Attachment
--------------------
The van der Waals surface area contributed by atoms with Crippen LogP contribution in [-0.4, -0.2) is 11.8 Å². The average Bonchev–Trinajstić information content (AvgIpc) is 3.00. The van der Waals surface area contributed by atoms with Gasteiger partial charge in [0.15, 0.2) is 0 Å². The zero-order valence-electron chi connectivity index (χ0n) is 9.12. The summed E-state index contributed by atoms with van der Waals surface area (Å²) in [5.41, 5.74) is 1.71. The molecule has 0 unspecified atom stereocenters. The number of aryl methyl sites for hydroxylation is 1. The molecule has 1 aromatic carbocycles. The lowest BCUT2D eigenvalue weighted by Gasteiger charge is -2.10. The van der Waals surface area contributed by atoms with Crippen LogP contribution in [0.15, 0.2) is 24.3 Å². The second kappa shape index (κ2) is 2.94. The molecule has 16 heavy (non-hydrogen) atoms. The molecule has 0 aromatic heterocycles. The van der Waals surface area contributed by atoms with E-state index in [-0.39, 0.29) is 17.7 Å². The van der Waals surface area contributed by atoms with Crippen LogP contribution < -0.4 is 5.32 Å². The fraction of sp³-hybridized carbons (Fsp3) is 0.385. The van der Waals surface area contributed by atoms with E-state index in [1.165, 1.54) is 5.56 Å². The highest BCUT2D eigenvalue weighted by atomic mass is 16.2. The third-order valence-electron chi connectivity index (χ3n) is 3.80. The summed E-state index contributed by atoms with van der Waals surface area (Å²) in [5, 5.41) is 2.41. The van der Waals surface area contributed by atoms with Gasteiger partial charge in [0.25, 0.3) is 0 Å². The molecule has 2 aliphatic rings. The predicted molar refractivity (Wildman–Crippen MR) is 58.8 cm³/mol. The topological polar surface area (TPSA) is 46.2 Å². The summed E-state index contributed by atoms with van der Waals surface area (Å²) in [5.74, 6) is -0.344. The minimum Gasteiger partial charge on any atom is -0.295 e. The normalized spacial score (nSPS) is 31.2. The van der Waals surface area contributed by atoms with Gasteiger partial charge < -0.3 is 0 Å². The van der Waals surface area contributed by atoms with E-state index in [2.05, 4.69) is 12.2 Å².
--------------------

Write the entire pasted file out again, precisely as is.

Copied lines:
The van der Waals surface area contributed by atoms with Crippen LogP contribution in [-0.4, -0.2) is 11.8 Å². The average Bonchev–Trinajstić information content (AvgIpc) is 3.00. The van der Waals surface area contributed by atoms with Gasteiger partial charge in [0.15, 0.2) is 0 Å². The zero-order valence-electron chi connectivity index (χ0n) is 9.12. The summed E-state index contributed by atoms with van der Waals surface area (Å²) in [5.41, 5.74) is 1.71. The molecule has 0 unspecified atom stereocenters. The number of aryl methyl sites for hydroxylation is 1. The molecule has 1 aromatic carbocycles. The lowest BCUT2D eigenvalue weighted by Gasteiger charge is -2.10. The van der Waals surface area contributed by atoms with Crippen LogP contribution in [0.15, 0.2) is 24.3 Å². The second kappa shape index (κ2) is 2.94. The molecule has 16 heavy (non-hydrogen) atoms. The molecule has 0 aromatic heterocycles. The van der Waals surface area contributed by atoms with E-state index in [-0.39, 0.29) is 17.7 Å². The van der Waals surface area contributed by atoms with Crippen LogP contribution < -0.4 is 5.32 Å². The fraction of sp³-hybridized carbons (Fsp3) is 0.385. The van der Waals surface area contributed by atoms with E-state index in [1.165, 1.54) is 5.56 Å². The highest BCUT2D eigenvalue weighted by atomic mass is 16.2. The third-order valence-electron chi connectivity index (χ3n) is 3.80. The summed E-state index contributed by atoms with van der Waals surface area (Å²) in [5, 5.41) is 2.41. The van der Waals surface area contributed by atoms with Gasteiger partial charge in [0.25, 0.3) is 0 Å². The molecule has 2 aliphatic rings. The predicted molar refractivity (Wildman–Crippen MR) is 58.8 cm³/mol. The topological polar surface area (TPSA) is 46.2 Å². The summed E-state index contributed by atoms with van der Waals surface area (Å²) in [5.74, 6) is -0.344. The minimum Gasteiger partial charge on any atom is -0.295 e. The normalized spacial score (nSPS) is 31.2. The van der Waals surface area contributed by atoms with Gasteiger partial charge < -0.3 is 0 Å². The van der Waals surface area contributed by atoms with E-state index in [2.05, 4.69) is 12.2 Å².